The students text-message during class, send e-mails to teachers with grammar and spelling errors, and act “unfocused.” (For the “unfocused” part, the researchers said they started hearing comments a few years ago from employers about workers lacking “focus,” so they included a direct item in the questionnaire on it.) Faculty members identify parents as the main cause, though American culture in general and grade inflation in high school also receive blame.
End of semester is getting to me.
The school has an unconventional take on the iPad’s purpose. The devices are not really valued as portable screens or mobile gaming devices. Teachers I talked to seemed uninterested, almost dismissive, of animations and gamelike apps. Instead, the tablets were intended to be used as video cameras, audio recorders, and multimedia notebooks of individual students’ creations. The teachers cared most about how the devices could capture moments that told stories about their students’ experiences in school. Instead of focusing on what was coming out of the iPad, they were focused on what was going into it.
The company wants to be a “hybrid university.” Its students would gather in dorms in major cities across the world, and after spending time together in one city, move to another, but take online classes from Minerva professors on the other end of the screen.
Call me interested.
The Luddite in me is inclined to think that the techno-dreamers are headed for another disappointment. But this time around, something does seem different—and it’s not just that the MOOC pioneers have an infectious excitement rarely found in a typical faculty meeting. They also have a striking public-spiritedness. Koller sees a future in which a math prodigy in a developing country might nurture his or her gifts online and then, having been identified by a leading university, enroll in person—on a scholarship, one might imagine, funded by income derived from Coursera. This idea of using online courses as a detection tool is a reprise (on a much larger scale) of the one that spurred the development of standardized tests in the mid-twentieth century, such as the SAT, which was originally envisioned as a means for finding gifted students outside the usual Ivy League “feeder” schools.
"If online interaction is as good as claimed, why are chief executive officers of MOOC companies going on roadshows to sell their products? Interactive webinars should suffice, shouldn’t they? The roadshows, I was told by an enthusiastic colleague, provide the MOOC CEOs with “real interaction with the faculty.” So professors need “real interaction” with MOOC executives but not with MOOC students?"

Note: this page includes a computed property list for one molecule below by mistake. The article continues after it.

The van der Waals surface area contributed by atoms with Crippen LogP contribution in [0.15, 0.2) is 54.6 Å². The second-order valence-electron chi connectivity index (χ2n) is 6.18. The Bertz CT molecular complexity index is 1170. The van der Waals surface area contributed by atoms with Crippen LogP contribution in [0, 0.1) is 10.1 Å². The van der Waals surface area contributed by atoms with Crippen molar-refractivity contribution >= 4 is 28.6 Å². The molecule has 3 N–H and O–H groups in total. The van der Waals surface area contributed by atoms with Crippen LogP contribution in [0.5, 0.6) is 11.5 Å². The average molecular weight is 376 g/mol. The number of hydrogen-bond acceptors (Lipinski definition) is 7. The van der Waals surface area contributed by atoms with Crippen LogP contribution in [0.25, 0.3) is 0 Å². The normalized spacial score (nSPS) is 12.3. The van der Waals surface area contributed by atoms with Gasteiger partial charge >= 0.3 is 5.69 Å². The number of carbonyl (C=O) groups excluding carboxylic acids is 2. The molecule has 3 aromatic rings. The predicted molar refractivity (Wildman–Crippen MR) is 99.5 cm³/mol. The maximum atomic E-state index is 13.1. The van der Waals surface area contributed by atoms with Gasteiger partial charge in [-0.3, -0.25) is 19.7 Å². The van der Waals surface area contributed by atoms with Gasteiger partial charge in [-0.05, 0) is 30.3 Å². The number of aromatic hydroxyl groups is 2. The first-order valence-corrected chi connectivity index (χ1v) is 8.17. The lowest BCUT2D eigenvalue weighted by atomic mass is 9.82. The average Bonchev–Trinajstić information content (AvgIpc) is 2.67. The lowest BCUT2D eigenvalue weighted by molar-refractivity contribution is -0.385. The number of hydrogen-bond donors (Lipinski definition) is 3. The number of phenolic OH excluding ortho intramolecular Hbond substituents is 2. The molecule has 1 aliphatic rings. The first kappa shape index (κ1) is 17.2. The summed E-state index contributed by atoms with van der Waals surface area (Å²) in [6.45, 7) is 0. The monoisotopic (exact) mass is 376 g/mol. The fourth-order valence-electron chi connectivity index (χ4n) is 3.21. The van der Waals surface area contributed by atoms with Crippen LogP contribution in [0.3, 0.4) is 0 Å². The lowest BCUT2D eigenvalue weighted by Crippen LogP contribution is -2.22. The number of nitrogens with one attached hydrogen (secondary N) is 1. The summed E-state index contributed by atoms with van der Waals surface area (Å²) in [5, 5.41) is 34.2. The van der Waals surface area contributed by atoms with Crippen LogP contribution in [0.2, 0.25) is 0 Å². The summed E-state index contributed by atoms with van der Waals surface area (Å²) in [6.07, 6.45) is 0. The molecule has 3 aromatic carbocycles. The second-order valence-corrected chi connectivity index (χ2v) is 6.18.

— Dumbed-Down Math and Other Perils of Online College - Bloomberg
Sure, a few free, open, online courses have generated eye-popping registration numbers, upwards of 200,000 in some cases. However the average enrollment for MOOCs is more like 30,000 to 50,000. The real problem, though, is that more than 90% of these would-be learners don’t finish. Many don’t even start the courses for which they are registered. And a lot of those who finish don’t take another one. That means the number of people actually learning anything substantial is much less massive than the PR suggests.
College is very important in that you’re forced to study stuff you’re not interested in… I’ve hired a lot of very talented programmers, and one of the things I discovered was that the people who didn’t graduate from college couldn’t finish projects. Because when you go to college, there’s all sorts of stupid stuff you have to do in order to get through.
…..Perhaps many Thiel fellows will one day face the predicament that, in the New Yorker’s account, confronted Swartz: “if you can do anything you want, then every day becomes an existential problem, an empty space of possibility that has no ceiling but also no walls and no floor.”
WHEN I LOOK BACK at my education, I am struck not by how much I learned but by how much I was taught. I am the progeny of teachers; I swoon over teachers. Even what I learned on my own I owed to them, because they guided me in my sense of what is significant. The only form of knowledge that can be adequately acquired without the help of a teacher, and without the humility of a student, is information, which is the lowest form of knowledge. (And in these nightmarishly data-glutted days, the winnowing of information may also require the masterly hand of someone who knows more and better.) Yet the prestige of teachers in America keeps sinking. In the debate about the reform of the public schools, the virulent denigration of teachers is regarded as advanced opinion.